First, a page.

(The Center Square) – A report from the Tax Foundation finds Missouri’s tax rate for businesses to be among the lowest in the nation, but the state can still improve its competitiveness.
Jared Walczak, vice president of state projects at the Tax Foundation, said Missouri’s tax structure is especially attractive to new industries and a wide range of sectors.
“Rates tell you a lot and they’re really important, but the structure is deeply important to the investments that businesses make,” Walczak said during a briefing with Republican Gov. Mike Parson, director of Revenue Wayne Wallingford and Subash Alias, executive director of the Missouri Partnership. “You want a neutral tax code, a pro-growth tax code.”
The report, Missouri’s Tax Competitiveness, found Missouri’s corporate tax costs rank 10th-best of the 50 states for new firms and 18th for mature firms. It stated tax reforms implemented in 2020 cut the state’s corporate income tax rate from 6.25 to 4%, the nation’s second-lowest rate. Missouri allows 50% of federal income tax payments to be deducted when calculating taxable income, according to the report.
Information for the Missouri report was first published in the Tax Foundation publication, Location Matters. It compared corporate tax costs in all 50 states and examined eight types of businesses. Each business type was modeled twice – as a new business eligible for tax incentives and as a mature operation ineligible for incentives.
Missouri stood out in labor-intensive manufacturing operations, rating fourth for new businesses in the sector and 11th for mature businesses. The report stated new firms get tax credits and property tax abatements while all firms benefit from tax structure provisions.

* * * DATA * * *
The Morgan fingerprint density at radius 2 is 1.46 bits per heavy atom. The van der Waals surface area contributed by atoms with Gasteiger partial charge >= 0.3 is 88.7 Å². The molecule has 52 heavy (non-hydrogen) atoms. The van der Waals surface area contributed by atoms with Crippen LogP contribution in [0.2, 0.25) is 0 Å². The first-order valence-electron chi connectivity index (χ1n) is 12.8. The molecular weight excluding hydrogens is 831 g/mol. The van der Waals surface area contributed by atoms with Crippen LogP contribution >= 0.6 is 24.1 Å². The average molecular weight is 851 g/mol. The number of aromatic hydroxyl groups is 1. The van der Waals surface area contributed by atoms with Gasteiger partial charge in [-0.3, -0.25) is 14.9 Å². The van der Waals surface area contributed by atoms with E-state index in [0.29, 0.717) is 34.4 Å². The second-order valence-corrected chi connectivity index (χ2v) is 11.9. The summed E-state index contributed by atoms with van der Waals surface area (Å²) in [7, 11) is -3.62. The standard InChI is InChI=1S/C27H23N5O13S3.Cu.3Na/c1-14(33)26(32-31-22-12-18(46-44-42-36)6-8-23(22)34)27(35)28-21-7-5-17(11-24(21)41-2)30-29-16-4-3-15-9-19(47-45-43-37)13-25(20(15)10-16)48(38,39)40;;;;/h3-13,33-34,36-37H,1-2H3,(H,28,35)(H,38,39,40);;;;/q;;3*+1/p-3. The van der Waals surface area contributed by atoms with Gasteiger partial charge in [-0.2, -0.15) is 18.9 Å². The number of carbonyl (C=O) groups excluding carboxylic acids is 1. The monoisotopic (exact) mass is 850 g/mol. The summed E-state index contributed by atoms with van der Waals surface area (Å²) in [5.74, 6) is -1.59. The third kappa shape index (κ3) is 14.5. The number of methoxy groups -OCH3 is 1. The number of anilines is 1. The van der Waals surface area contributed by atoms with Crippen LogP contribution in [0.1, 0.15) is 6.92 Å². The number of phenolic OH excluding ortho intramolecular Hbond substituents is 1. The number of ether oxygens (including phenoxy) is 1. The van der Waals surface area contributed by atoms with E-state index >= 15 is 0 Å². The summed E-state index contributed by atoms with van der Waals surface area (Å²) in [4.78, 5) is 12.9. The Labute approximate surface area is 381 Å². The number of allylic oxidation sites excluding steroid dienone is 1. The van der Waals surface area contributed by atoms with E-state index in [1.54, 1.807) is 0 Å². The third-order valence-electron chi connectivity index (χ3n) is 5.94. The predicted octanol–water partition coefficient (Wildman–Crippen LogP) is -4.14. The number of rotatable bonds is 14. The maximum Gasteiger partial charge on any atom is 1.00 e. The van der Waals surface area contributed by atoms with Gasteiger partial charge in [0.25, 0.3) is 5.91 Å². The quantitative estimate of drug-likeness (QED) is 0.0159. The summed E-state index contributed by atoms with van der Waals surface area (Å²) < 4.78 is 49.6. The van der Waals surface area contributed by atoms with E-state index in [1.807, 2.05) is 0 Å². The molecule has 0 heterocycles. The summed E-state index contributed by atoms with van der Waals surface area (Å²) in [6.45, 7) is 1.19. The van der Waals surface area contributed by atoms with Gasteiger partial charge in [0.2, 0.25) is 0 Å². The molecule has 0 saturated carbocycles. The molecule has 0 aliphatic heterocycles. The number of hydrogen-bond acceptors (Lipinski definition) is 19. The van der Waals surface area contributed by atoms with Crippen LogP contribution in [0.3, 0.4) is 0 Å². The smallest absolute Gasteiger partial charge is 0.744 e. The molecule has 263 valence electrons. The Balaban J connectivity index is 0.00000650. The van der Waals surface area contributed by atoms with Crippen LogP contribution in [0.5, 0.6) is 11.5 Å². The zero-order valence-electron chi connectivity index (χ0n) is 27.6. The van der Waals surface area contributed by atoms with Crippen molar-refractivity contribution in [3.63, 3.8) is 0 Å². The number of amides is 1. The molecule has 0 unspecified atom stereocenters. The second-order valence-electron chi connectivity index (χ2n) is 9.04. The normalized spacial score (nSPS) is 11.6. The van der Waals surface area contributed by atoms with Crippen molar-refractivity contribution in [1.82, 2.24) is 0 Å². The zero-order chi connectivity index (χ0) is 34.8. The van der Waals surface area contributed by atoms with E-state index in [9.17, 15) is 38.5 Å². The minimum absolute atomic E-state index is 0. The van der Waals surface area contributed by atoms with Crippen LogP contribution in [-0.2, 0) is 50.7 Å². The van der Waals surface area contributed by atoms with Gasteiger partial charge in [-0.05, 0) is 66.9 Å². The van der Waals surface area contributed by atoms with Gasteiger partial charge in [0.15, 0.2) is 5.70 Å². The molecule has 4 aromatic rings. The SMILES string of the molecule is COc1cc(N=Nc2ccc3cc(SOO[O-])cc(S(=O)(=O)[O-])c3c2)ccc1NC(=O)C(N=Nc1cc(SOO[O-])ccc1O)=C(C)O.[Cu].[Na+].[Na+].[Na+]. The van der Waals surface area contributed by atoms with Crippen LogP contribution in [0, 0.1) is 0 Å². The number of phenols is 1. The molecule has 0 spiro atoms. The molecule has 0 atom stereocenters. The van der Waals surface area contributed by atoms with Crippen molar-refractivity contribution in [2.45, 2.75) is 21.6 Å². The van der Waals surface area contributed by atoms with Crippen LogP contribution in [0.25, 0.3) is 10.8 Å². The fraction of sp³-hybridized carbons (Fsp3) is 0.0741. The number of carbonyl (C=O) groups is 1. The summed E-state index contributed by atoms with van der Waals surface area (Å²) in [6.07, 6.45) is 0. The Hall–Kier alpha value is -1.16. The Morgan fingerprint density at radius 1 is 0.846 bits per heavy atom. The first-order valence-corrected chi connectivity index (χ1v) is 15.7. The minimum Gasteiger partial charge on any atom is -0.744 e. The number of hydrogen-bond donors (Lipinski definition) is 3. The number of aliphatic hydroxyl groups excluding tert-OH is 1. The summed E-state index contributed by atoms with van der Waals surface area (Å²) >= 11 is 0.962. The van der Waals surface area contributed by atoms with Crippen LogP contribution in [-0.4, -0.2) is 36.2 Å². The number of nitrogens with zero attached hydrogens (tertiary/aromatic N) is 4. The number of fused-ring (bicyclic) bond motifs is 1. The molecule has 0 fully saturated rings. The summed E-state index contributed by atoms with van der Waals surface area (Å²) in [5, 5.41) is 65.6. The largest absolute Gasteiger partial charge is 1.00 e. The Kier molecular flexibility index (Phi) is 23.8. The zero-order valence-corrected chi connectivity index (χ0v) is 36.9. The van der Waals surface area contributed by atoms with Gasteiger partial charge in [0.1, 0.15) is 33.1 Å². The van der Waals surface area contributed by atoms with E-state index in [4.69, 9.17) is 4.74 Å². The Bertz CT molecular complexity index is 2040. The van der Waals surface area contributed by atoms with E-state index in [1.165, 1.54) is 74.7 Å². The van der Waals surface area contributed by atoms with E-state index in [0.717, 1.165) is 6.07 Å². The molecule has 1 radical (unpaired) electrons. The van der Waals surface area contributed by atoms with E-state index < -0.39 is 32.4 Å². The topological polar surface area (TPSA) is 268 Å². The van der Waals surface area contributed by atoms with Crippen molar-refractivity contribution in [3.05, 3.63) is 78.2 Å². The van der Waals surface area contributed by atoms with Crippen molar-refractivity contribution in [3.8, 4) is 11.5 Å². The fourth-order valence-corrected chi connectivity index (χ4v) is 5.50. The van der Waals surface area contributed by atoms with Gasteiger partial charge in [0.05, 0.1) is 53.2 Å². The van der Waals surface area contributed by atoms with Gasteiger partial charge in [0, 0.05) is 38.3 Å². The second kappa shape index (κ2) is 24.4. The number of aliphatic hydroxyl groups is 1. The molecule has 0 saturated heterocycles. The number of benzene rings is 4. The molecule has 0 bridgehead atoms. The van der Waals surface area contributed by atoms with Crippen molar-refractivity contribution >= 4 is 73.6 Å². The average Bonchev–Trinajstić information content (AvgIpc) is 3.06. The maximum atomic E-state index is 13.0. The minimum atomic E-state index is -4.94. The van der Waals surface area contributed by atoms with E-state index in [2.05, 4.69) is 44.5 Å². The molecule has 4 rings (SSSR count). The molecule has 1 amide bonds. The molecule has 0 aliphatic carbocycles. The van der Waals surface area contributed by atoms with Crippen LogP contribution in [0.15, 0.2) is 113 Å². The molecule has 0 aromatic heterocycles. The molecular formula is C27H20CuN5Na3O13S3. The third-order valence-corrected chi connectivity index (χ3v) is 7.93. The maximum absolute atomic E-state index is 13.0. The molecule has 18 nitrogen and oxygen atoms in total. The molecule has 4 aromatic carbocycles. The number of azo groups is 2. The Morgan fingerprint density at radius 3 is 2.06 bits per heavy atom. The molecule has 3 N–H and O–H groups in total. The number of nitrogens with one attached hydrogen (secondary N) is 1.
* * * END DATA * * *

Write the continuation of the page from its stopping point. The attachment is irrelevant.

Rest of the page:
“The amount of investment depends on the attractiveness of investment in a state,” said Wallingford, a former Republican senator and representative. “So cutting the corporate tax rate is a good place to reform our climate so we can get businesses to invest here. Lower tax rates are associated with more rapid growth, while higher tax rates actually depress income and output.”
Tax Foundation research found two neighboring states – Nebraska and Oklahoma – provide more competitive overall tax rates to newly established firms, while four of Missouri’s eight border states – Kentucky, Nebraska, Oklahoma, and Tennessee – outperform Missouri in rates on mature firms.
“Businesses are going to look at tax structure to see what it’s like to operate a business here,” Parson said.
In addition to the corporate tax rate, Parson and Walczak said prospective companies also take into account the personal income tax rate and other taxes when considering a move.
“You want a [tax code] that gets out of the way of economic decision making,” Walczak said. “It raises the requisite revenue, but it’s not in the business of deciding the wrong things, essentially, and getting in the way of businesses.”
State Rep. Sarah Unsicker, D-Shrewsbury and the minority caucus policy chair, questioned the promotion of tax policies when she said the state is failing to adequately deliver basic services. People can’t apply for food stamps because the state call center must close each day at 6 p.m. so computers can process daily entries, Unsicker wrote on social media. She said Medicaid applications are taking an average of 99 days for acceptance due to poor information technology. She also said people are getting penalized for missing state unemployment appointments because information wasn’t sent to recipients.
“When we tout ‘low taxes,’ this is the result,” Unsicker wrote. “Yes, we are planning computer upgrades, but we are in a crisis NOW. The most well-intentioned public servants can’t work well with bad systems.”
The Tax Foundation report stated there’s still room for improvement in Missouri’s tax structure, but the state’s positioning itself as an “attractive location for business investment. And as ongoing reforms further enhance the competitiveness of the state’s tax code, more businesses will take notice.”
In addition to tax structure and location, Alias, with the Missouri Partnership, said businesses also consider the proximity of suppliers and vendors, along with the business climate.
“There’s also quality of life and why we love living in Missouri – cultural resources, recreational amenities, supporting teams and things like that,” Alias said.